A Tale of Two Math Resources: Digi-Blocks and SumBlox
Sumblox, has become one of Louise Kool’s fastest growing math resources ever. Over 2250 sets have been ordered since November 2016, predominantly from one region of Ontario.
While in the past 5 years we’ve sent hundreds of Digi-Blocks primarily to Manitoba. Both of these products are incredibly effective in tackling what may be the biggest challenge in math instruction. But in both cases, even though they are the go-to resource in one specific part of the country they may be completely unknown in the rest of Canada.
Working with schools systems across the country for almost two decades this sort of anomaly between educators – whether across the country or sometimes just across the street -- fascinates me.
There are some other interesting qualities that both of these resources share. Maybe the answer for their asymmetrical popularity lies there?
The BIGGEST challenge in Math Instruction?
Understanding value of abstract symbols of numbers and operations is really, really tough for a lot of people. Not just kids either. Not making that leap from concrete representation i.e. working with real life math problems with concrete objects, to an abstraction of an equation (eg. 2+2=4) often carries right through to adulthood.
Sumblox, and Digi-Blocks (as you can tell by their names) use three dimensional representation so that students can explore play and build math ideas and statements. While there is some overlap, they complement each other nicely.
Sumblox, are carefully designed numbers that represent value in proportion to height so that students can build structures that show equivalency even with fractions.
Digi-Blocks go on from there, tackling the place-value problem by building and nesting blocks to show unitizing into groups of 10. This place-value first approach means you can use Digi-Blocks well into higher grades to illustrate subtraction with regrouping, division and even proportional growth.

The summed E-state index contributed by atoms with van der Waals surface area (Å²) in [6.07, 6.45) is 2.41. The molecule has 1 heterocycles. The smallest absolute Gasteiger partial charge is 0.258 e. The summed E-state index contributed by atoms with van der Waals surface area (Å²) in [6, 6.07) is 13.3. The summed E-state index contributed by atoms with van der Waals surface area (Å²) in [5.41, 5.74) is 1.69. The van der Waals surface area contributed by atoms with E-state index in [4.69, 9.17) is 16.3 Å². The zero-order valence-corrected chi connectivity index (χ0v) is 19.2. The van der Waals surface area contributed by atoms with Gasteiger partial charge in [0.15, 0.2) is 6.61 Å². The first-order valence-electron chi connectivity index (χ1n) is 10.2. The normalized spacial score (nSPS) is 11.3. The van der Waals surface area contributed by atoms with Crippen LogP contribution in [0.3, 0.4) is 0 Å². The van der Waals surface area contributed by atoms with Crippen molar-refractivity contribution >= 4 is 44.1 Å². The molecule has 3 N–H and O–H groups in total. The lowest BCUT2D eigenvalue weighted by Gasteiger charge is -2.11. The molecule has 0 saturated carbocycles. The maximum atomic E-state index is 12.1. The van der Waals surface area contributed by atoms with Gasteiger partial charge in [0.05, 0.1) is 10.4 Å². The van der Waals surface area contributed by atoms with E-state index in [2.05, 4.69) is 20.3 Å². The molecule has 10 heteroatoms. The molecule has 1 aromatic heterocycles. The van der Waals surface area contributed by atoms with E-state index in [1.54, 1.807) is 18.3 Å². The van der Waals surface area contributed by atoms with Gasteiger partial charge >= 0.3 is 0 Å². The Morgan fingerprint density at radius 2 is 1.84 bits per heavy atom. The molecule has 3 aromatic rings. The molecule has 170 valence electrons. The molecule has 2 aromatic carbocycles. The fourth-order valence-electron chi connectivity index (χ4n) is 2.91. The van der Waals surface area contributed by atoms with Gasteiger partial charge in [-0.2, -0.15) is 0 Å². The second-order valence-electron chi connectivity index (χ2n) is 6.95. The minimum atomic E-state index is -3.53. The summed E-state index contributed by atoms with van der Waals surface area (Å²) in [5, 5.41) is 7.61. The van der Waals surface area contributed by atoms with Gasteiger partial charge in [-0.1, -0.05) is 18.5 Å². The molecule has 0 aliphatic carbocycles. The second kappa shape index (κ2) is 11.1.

Both of these resources really foster turning your learners into problem builders and solvers.
Two Committed Inventors
The inventors of Sumblox and Digi-Blocks, David Skaggs (shown above with Elijah) and Elon Kohlberg (pictured below), respectively, both came up with their ideas while tutoring kids struggling in math.
Neither were math educators by profession but both used math extensively in their daily work-life. David was working on a master’s degree in digital game development while volunteer tutoring at a local elementary school in Plano Texas.
Elon Kohlberg is a renowned professor at the prestigious Harvard Business School specializing in Game Theory. His “ah-ha!” moment came while using pebbles and plastic boxes to model place value for his nephew.
David talks about how he tried so many other options, from iPad based learning games to various manipulatives. None of them worked with his student, Elijah.
In both cases, the frustration of working with a student who wanted to learn but couldn’t with standard methods drove their inspiration.
Interestingly, when I mentioned Digi-Blocks to David when I met him early this year, he’d never heard of them. Conversely, I can’t say if Dr. Kohlberg is aware of Sumblox. They both lead two independent, single product (at least for now) companies that have seen their success grow organically.
When you’re small and surrounded by giant education resource companies that manufacture dozens of lines of products it’s easy to pass by each other, unnoticed.
Why The Asymmetrical Popularity?
Canada, is a big place, and our school districts/boards are independent. It makes sharing information surprisingly difficult even in our connected age.
It’s just not easy to describe what these things do.
Even with pictures it’s a challenge. But put them in front of a student or a teacher and it’s not hard to see why educators get blown away by their potential.
But their new videos and gif animations definitely help. That’s why we’ve posted so many on our web pages. So check out all the visuals and talk to your colleagues across the country to discover these unique resources powerful instructional value. They might just work in your schools, too.
Want to try them out for your school district? Contact us to find out how.
- Tags: math
- Bogdan Pospielovsky